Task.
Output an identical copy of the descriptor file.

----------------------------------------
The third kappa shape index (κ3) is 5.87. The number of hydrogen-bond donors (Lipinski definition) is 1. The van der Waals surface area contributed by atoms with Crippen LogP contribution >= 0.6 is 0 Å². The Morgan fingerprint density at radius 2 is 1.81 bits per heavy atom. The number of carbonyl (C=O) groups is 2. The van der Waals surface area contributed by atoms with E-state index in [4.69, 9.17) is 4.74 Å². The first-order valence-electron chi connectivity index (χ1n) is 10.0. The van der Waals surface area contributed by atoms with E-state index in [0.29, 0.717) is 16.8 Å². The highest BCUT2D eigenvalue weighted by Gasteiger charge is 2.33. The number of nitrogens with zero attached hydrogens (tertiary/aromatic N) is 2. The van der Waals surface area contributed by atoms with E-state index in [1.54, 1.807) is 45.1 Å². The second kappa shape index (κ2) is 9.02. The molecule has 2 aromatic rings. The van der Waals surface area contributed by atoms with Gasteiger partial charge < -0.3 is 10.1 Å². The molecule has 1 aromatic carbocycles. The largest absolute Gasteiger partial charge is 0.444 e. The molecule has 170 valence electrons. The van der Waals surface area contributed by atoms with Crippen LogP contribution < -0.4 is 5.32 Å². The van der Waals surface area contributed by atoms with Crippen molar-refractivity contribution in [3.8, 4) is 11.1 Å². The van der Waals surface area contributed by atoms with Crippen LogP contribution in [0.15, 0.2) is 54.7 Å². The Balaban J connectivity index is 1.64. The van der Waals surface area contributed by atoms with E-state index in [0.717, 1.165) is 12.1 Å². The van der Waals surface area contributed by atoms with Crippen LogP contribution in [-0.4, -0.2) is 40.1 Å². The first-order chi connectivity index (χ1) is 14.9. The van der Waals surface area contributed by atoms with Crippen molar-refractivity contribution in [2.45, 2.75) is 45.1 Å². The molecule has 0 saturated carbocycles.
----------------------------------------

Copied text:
The third kappa shape index (κ3) is 5.87. The number of hydrogen-bond donors (Lipinski definition) is 1. The van der Waals surface area contributed by atoms with Crippen LogP contribution >= 0.6 is 0 Å². The Morgan fingerprint density at radius 2 is 1.81 bits per heavy atom. The number of carbonyl (C=O) groups is 2. The van der Waals surface area contributed by atoms with E-state index in [4.69, 9.17) is 4.74 Å². The first-order valence-electron chi connectivity index (χ1n) is 10.0. The van der Waals surface area contributed by atoms with E-state index in [0.29, 0.717) is 16.8 Å². The highest BCUT2D eigenvalue weighted by Gasteiger charge is 2.33. The number of nitrogens with zero attached hydrogens (tertiary/aromatic N) is 2. The van der Waals surface area contributed by atoms with E-state index in [1.54, 1.807) is 45.1 Å². The second kappa shape index (κ2) is 9.02. The molecule has 2 aromatic rings. The van der Waals surface area contributed by atoms with Gasteiger partial charge < -0.3 is 10.1 Å². The molecule has 1 aromatic carbocycles. The largest absolute Gasteiger partial charge is 0.444 e. The molecule has 170 valence electrons. The van der Waals surface area contributed by atoms with Crippen LogP contribution < -0.4 is 5.32 Å². The van der Waals surface area contributed by atoms with Crippen molar-refractivity contribution in [3.8, 4) is 11.1 Å². The van der Waals surface area contributed by atoms with Crippen LogP contribution in [0.15, 0.2) is 54.7 Å². The Balaban J connectivity index is 1.64. The van der Waals surface area contributed by atoms with E-state index in [0.717, 1.165) is 12.1 Å². The van der Waals surface area contributed by atoms with Crippen LogP contribution in [-0.4, -0.2) is 40.1 Å². The first-order chi connectivity index (χ1) is 14.9. The van der Waals surface area contributed by atoms with Crippen molar-refractivity contribution in [2.45, 2.75) is 45.1 Å². The molecule has 0 saturated carbocycles.